It’s different as in less personal and not as dark, angsty or cynical as The Fragile and The Downward Spiral. As a matter of fact this is a complete different story, and that’s probably how one shoulds approach this album. To some people this may seem an improvement, but I just keep feeling there’s something missing here. Still I can’t really blame someone for trying something different after 20 years.

Still these are some pretty interesting tracks (Me I’m Not and My Violent Heart being my favorites so far), and there’s enough noise and layers to catch my attention and keep me listening. It’s a different NiN, but in the end it’s not too bad at all.

April 17, 2007

Meme_Warrior said:

I think it’s interesting that one of the websites that’s part of the Year Zero ARG is called Art is Resistance. Trent seems to be making the same case I am in that the function of art is to resist these forces that we find to be destructive to our world and even our personal lives. Part of the Year Zero ARG storyline involves a group of people who have found a way to transmit these websites from 15 years in the future into the past, or our present, in order to warn us about the world wide collapse in year zero. Perhaps Trent is trying to encourage other artists to join a resistance against a possible future he has envisioned it or one similar to it.

April 19, 2007

Mr. Roboto said:

This might sound odd, but I’ve been thinking that somehow Cyberpunk Review can be involved in the Y0-ARG. It would depend on how SFAM, CPR’s host, and everyone here feels about it.

April 21, 2007

Adam said:

Blah. More of Trent’s whiney Emo meets Electronica. He’s lost his touch since his second album (the first being a generally unheard of sloppy attempt at copying early Gary Numan) which was mediocre at best. But then I suppose industrial has never been popular due to it being typically political in nature, so this new messy fusion is targeted to the larger crowd of angst-ridden youth which sells, instead of just copying Einstruzende Neubauten song progressions.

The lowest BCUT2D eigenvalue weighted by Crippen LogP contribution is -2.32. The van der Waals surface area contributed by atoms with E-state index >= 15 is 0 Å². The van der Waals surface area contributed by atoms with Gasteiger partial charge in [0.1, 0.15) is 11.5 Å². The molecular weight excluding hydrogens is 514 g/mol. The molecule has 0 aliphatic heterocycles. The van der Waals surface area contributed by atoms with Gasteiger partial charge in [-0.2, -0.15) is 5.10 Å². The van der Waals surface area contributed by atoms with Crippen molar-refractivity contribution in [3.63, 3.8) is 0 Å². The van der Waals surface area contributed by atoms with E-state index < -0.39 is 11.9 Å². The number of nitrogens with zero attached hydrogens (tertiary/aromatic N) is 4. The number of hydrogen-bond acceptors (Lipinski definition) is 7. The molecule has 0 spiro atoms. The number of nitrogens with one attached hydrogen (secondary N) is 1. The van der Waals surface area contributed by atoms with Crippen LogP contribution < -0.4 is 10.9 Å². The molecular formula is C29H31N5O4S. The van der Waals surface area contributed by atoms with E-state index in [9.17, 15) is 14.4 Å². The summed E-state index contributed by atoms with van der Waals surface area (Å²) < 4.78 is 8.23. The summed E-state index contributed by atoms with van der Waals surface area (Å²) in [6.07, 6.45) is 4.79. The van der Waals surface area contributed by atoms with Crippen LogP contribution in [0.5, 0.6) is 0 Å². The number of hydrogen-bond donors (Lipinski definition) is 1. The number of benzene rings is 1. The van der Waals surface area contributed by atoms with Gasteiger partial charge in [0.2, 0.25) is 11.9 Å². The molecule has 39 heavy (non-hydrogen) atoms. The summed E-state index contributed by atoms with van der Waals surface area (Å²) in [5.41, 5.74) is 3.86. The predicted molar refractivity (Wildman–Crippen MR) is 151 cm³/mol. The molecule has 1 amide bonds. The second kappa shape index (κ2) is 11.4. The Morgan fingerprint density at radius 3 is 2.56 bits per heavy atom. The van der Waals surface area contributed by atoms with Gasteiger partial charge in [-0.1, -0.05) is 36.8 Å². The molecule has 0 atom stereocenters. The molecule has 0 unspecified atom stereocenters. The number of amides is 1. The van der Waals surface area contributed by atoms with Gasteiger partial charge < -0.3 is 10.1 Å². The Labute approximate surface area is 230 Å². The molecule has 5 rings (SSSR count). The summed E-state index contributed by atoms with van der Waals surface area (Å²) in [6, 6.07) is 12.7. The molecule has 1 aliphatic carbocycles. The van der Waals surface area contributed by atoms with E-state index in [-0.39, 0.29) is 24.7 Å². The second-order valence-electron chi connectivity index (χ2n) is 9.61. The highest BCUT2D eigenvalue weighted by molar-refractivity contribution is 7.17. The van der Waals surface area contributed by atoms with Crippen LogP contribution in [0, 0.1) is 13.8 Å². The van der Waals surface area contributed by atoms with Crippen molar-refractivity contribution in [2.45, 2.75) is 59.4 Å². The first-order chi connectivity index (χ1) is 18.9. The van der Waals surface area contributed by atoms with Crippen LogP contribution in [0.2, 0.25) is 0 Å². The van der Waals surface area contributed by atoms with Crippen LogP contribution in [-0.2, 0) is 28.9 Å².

Adam said:

I suppose these bands/albums would be more cyberpunk in nature if anyone cares to review them :

Front 242 - Geography, Back Catalogue, Front by Front, Official Version, Tyranny for You

Front Line Assembly - Caustic Grip

Skinny Puppy - Back and Forth

Clock DVA - Buried Dreams, Digital Sountracks

SPK - (basically anything)

Bigod 20 - Steel Works!

Ministry - Twitch

Coil - (anything)

Portion Control - The Man Who Did Somersaults Backwards

April 22, 2007

meme_warrior said:

Adam, you know… one of the reasons I don’t like discussing music with other people too often is because of elitist pricks like you. It seems like there’s always someone out there ready to jump at the chance to piss all over your taste in music because they think they’re more underground, hardcore, hip, ect. than you are. I apologize to everyone else for the flame post, but some of the arrogant commentary flying around here just doesn’t sit too well with me.

caprison said:

Honestly I could say the same of you. How is it when you express your opinion it’s your taste but when this guy expresses his he’s pissing all over your taste because he’s trying to be more underground than you. It really is hard to tell tone from typing and besides that.. he explains his opinion. At least he didn’t say “NIN u sux” or something like that. Then maybe I could understand your frustration.

I’m just glad someone finally agrees.. thanks Adam. I guess I was so impressed with Reznor’s earlier stuff that it just makes this stuff seem sub par.

BTW.. weren’t you the one who called me disingenuous?? That’s a tad elitist of you to proclaim yourself “attitude” judge. I still like ya though cause you have a differing opinion and it’s fun to hear.. and i don’t think your post was a flame.. you we’re just expressing yerself.

Ghostface said:

caprison, meme_warrior was just pointing out that the tone at wich adam was speaking with was elitist. He was stating those opions as facts, and then saying that other bands like the ones he mentioned were more cyberpunk then NIN. He’s free not to like Trent’s music, but what Trent did was still pretty origional and added more variation to cyberpunk related music. He also put more emotion in Industrial music, wich was a different and exciting perspective.

May 10, 2007

BillyGibsonFan said:

The album is a move forward. I’ve been listening to it loudly and constantly on a fancy British/German HiFi and my m4a player. Still haven’t taken it in completely, it’s so layered. Listened to it at night in bed, and it was creepy as flashes of the ARG intertwined with the music.

I for one welcome the new direction. Makes the old albums seem a little dated. I would never want Rez to move backwards a ‘la With Teeth.